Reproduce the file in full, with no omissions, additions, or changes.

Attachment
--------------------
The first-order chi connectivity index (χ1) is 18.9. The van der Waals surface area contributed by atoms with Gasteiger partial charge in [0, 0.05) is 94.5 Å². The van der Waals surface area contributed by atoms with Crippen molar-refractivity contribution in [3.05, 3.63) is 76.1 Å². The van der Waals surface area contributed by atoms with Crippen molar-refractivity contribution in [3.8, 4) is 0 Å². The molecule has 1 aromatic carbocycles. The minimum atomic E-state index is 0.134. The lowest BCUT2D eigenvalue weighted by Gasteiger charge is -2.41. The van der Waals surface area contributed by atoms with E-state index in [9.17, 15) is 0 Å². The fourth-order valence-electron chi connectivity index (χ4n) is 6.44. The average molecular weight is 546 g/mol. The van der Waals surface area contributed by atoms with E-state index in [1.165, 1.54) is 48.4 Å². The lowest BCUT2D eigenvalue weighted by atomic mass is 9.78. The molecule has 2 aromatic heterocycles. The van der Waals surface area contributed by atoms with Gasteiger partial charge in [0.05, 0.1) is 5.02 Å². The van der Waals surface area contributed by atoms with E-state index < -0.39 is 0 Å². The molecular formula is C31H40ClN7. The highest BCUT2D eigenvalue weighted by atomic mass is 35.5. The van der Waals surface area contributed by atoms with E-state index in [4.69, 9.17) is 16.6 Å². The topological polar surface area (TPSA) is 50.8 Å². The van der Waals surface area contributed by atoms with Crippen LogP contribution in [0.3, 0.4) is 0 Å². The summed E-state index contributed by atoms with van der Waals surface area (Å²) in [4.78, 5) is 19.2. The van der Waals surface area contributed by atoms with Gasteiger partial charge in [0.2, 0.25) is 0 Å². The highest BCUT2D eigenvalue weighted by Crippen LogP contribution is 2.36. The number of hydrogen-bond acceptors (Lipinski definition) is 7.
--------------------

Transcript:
The first-order chi connectivity index (χ1) is 18.9. The van der Waals surface area contributed by atoms with Gasteiger partial charge in [0, 0.05) is 94.5 Å². The van der Waals surface area contributed by atoms with Crippen molar-refractivity contribution in [3.05, 3.63) is 76.1 Å². The van der Waals surface area contributed by atoms with Crippen molar-refractivity contribution in [3.8, 4) is 0 Å². The molecule has 1 aromatic carbocycles. The minimum atomic E-state index is 0.134. The lowest BCUT2D eigenvalue weighted by Gasteiger charge is -2.41. The van der Waals surface area contributed by atoms with E-state index in [9.17, 15) is 0 Å². The fourth-order valence-electron chi connectivity index (χ4n) is 6.44. The average molecular weight is 546 g/mol. The van der Waals surface area contributed by atoms with E-state index in [1.165, 1.54) is 48.4 Å². The lowest BCUT2D eigenvalue weighted by atomic mass is 9.78. The molecule has 2 aromatic heterocycles. The van der Waals surface area contributed by atoms with Gasteiger partial charge in [0.05, 0.1) is 5.02 Å². The van der Waals surface area contributed by atoms with E-state index < -0.39 is 0 Å². The molecular formula is C31H40ClN7. The highest BCUT2D eigenvalue weighted by atomic mass is 35.5. The van der Waals surface area contributed by atoms with E-state index in [4.69, 9.17) is 16.6 Å². The topological polar surface area (TPSA) is 50.8 Å². The van der Waals surface area contributed by atoms with Crippen LogP contribution in [0.3, 0.4) is 0 Å². The summed E-state index contributed by atoms with van der Waals surface area (Å²) in [4.78, 5) is 19.2. The van der Waals surface area contributed by atoms with Gasteiger partial charge in [0.2, 0.25) is 0 Å². The highest BCUT2D eigenvalue weighted by Crippen LogP contribution is 2.36. The number of hydrogen-bond acceptors (Lipinski definition) is 7.